Text fonts for a premium brand?

Jean Louis's picture

What text fonts (body and titles) would you advise for a new premium brand? What would be a clean and fresh alternative to Gill Sans, Gotham, Futura?

riccard0's picture

Premium brand of what?
Also, it need to be sans serif?

Thomas Phinney's picture

What besides "premium" does the brand connote? Modern? Antique? Classic and timeless? Warm? Cool?

grubstreet's picture

First idea jumps out of my head: Garamond.
Wrong. We indeed need more details to find out what you're trying to convey.

Jean Louis's picture

A boutique yacht consultancy, providing project management services. Basically, they manage new yacht projects from design to delivery.

Warm or cool? Definitely a clean and sleek style, but rather beach house chic. Not the obvious all-white sterile minimalism. Californian modernism comes to my mind.

Brand ID is authentic, individual (tailored to the client), contemporary, innovative, refined, boutique (not corporate), sexy (but still professional), a sense of timelessness. Office style is casual chic, no suits and tie. To translate this into a car, I would say a Maserati, stylish but with a sense of understatement. In architectural language, probably a modernistic house somewhere in LA, like Sheats-Goldstein, or a modern loft.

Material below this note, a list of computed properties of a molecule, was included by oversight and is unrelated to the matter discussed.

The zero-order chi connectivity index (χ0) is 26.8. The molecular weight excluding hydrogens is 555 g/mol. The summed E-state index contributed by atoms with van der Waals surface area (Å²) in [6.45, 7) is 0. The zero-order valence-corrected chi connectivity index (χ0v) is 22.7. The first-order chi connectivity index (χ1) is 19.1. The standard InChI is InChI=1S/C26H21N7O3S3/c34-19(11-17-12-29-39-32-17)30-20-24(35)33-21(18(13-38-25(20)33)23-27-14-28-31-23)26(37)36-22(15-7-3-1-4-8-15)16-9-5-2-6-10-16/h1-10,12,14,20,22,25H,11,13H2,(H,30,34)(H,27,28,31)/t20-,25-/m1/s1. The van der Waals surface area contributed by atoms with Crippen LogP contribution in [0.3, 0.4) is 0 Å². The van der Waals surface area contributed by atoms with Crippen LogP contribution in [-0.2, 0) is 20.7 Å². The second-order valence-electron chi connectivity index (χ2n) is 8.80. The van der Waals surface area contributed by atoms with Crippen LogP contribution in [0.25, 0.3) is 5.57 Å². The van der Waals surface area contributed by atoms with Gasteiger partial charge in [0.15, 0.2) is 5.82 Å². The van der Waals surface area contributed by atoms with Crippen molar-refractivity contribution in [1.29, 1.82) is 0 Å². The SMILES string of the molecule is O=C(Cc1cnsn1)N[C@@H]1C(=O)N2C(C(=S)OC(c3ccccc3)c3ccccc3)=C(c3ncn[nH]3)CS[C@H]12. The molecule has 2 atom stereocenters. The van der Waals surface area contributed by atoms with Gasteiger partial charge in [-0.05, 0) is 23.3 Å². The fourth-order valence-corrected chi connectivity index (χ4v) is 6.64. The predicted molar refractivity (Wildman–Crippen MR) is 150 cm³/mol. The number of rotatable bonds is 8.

Besides that, they are a bit of the David vs Goliath in their industry. Small business, with vision and good taste, driven to make a difference, not just interested in building as much/large as they can.

For fonts, I considered Futura, but a competitor is doing that, and besides it sometimes looks a bit rigid. For body, I thought to stick with arial, clean and professional. I think serif is too formal for a smaller business, in this field. For titles/headlines, I consider Gill Sans, maybe Proxima Nova. This site http://www.fasano.com.br/ using Akzidenz looks great, but then you need to use it for body text as well. Univers is great, but lacks some edge for headlines and titles. These people http://www.oneauthenticproperties.com/ and http://www.spykercars.com/ use DIN for a premium brand, also looks good.

Té Rowan's picture

Perhaps one of Italian origin, (Semplicita Pro), for heading matter.

Jean Louis's picture

Great suggestion, Té Rowan. This warmer version of Futura makes sense here.

Of course, I'm still curious to hear what the others think too!

Thomas Phinney's picture

I can see Semplicita, for sure.

Actually, my own Hypatia Sans would fit fairly well with this brief, I think, for much the same reasons. http://www.myfonts.com/fonts/adobe/hypatia-sans-pro/

It has seen use for travel, architecture, and the like.

Jean Louis's picture

Looks great as well, Thomas, thanks for the suggestion!

Jean Louis's picture

Thanks, Andreas. Brandon Grotesque is a great font and works very well in this context http://www.laspiedrasfasano.com/ Fasano is also a premium brand (hospitality in this case). It looks modern, warm, kind and welcoming. However, maybe a bit too "decorative" for project management services (even in a leisure business)? What do you people think?

Andreas Stötzner's picture

No, Brandon does not look decorative. It looks characteristic, bears some classical 1930ies DNA but with understatement. An incredible mature design. And it has some warmth, Lapidaria is more chilly.